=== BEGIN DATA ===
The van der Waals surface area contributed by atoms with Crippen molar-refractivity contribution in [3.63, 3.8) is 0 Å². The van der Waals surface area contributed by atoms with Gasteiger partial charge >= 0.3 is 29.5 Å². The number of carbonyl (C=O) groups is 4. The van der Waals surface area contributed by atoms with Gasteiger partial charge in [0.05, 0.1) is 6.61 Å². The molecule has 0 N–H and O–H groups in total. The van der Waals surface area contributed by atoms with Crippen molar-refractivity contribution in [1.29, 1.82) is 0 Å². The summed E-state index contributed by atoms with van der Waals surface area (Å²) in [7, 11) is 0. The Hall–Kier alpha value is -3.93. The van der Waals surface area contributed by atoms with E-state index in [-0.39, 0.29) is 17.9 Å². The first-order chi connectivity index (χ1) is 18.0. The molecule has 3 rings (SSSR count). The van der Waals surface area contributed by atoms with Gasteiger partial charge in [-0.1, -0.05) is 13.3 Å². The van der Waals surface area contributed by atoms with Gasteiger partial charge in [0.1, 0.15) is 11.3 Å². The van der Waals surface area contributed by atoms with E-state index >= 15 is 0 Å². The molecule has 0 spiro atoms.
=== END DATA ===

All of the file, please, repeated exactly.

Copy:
The van der Waals surface area contributed by atoms with Crippen molar-refractivity contribution in [3.63, 3.8) is 0 Å². The van der Waals surface area contributed by atoms with Gasteiger partial charge >= 0.3 is 29.5 Å². The number of carbonyl (C=O) groups is 4. The van der Waals surface area contributed by atoms with Gasteiger partial charge in [0.05, 0.1) is 6.61 Å². The molecule has 0 N–H and O–H groups in total. The van der Waals surface area contributed by atoms with Crippen molar-refractivity contribution in [1.29, 1.82) is 0 Å². The summed E-state index contributed by atoms with van der Waals surface area (Å²) in [7, 11) is 0. The Hall–Kier alpha value is -3.93. The van der Waals surface area contributed by atoms with E-state index in [-0.39, 0.29) is 17.9 Å². The first-order chi connectivity index (χ1) is 18.0. The molecule has 3 rings (SSSR count). The van der Waals surface area contributed by atoms with Gasteiger partial charge in [-0.1, -0.05) is 13.3 Å². The van der Waals surface area contributed by atoms with Gasteiger partial charge in [0.1, 0.15) is 11.3 Å². The van der Waals surface area contributed by atoms with E-state index >= 15 is 0 Å². The molecule has 0 spiro atoms.